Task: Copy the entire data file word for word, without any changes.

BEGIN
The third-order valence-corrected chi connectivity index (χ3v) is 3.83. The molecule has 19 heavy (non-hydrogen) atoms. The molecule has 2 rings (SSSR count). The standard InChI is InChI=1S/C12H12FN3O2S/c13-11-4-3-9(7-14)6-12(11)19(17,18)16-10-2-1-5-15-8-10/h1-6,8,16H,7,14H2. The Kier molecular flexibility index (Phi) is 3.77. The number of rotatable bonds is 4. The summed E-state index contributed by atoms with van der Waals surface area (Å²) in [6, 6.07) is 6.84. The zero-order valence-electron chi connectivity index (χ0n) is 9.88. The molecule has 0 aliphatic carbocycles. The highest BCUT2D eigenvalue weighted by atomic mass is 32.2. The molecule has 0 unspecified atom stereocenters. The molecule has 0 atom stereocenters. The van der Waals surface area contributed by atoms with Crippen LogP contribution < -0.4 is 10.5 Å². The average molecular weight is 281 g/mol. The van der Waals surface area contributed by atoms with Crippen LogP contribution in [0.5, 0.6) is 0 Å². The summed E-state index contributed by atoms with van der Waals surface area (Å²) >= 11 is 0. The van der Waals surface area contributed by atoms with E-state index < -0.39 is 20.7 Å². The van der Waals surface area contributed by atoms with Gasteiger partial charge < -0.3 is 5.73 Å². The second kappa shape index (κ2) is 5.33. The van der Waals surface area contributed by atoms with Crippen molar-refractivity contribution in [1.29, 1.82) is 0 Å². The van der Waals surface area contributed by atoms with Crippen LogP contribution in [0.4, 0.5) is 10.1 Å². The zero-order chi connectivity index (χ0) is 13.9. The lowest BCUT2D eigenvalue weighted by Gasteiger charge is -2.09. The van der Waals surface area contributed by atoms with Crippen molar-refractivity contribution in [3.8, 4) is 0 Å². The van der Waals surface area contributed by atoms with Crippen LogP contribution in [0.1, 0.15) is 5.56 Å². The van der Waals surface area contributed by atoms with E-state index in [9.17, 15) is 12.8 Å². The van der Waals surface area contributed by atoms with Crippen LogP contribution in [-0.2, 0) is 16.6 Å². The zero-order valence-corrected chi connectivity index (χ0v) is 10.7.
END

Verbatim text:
The third-order valence-corrected chi connectivity index (χ3v) is 3.83. The molecule has 19 heavy (non-hydrogen) atoms. The molecule has 2 rings (SSSR count). The standard InChI is InChI=1S/C12H12FN3O2S/c13-11-4-3-9(7-14)6-12(11)19(17,18)16-10-2-1-5-15-8-10/h1-6,8,16H,7,14H2. The Kier molecular flexibility index (Phi) is 3.77. The number of rotatable bonds is 4. The summed E-state index contributed by atoms with van der Waals surface area (Å²) in [6, 6.07) is 6.84. The zero-order valence-electron chi connectivity index (χ0n) is 9.88. The molecule has 0 aliphatic carbocycles. The highest BCUT2D eigenvalue weighted by atomic mass is 32.2. The molecule has 0 unspecified atom stereocenters. The molecule has 0 atom stereocenters. The van der Waals surface area contributed by atoms with Crippen LogP contribution < -0.4 is 10.5 Å². The average molecular weight is 281 g/mol. The van der Waals surface area contributed by atoms with Crippen LogP contribution in [0.5, 0.6) is 0 Å². The summed E-state index contributed by atoms with van der Waals surface area (Å²) >= 11 is 0. The van der Waals surface area contributed by atoms with E-state index < -0.39 is 20.7 Å². The van der Waals surface area contributed by atoms with Gasteiger partial charge < -0.3 is 5.73 Å². The second kappa shape index (κ2) is 5.33. The van der Waals surface area contributed by atoms with Crippen molar-refractivity contribution in [1.29, 1.82) is 0 Å². The van der Waals surface area contributed by atoms with Crippen LogP contribution in [0.4, 0.5) is 10.1 Å². The zero-order chi connectivity index (χ0) is 13.9. The lowest BCUT2D eigenvalue weighted by Gasteiger charge is -2.09. The van der Waals surface area contributed by atoms with Crippen molar-refractivity contribution in [3.8, 4) is 0 Å². The van der Waals surface area contributed by atoms with Crippen LogP contribution in [0.1, 0.15) is 5.56 Å². The van der Waals surface area contributed by atoms with E-state index in [9.17, 15) is 12.8 Å². The van der Waals surface area contributed by atoms with Crippen LogP contribution in [-0.2, 0) is 16.6 Å². The zero-order valence-corrected chi connectivity index (χ0v) is 10.7.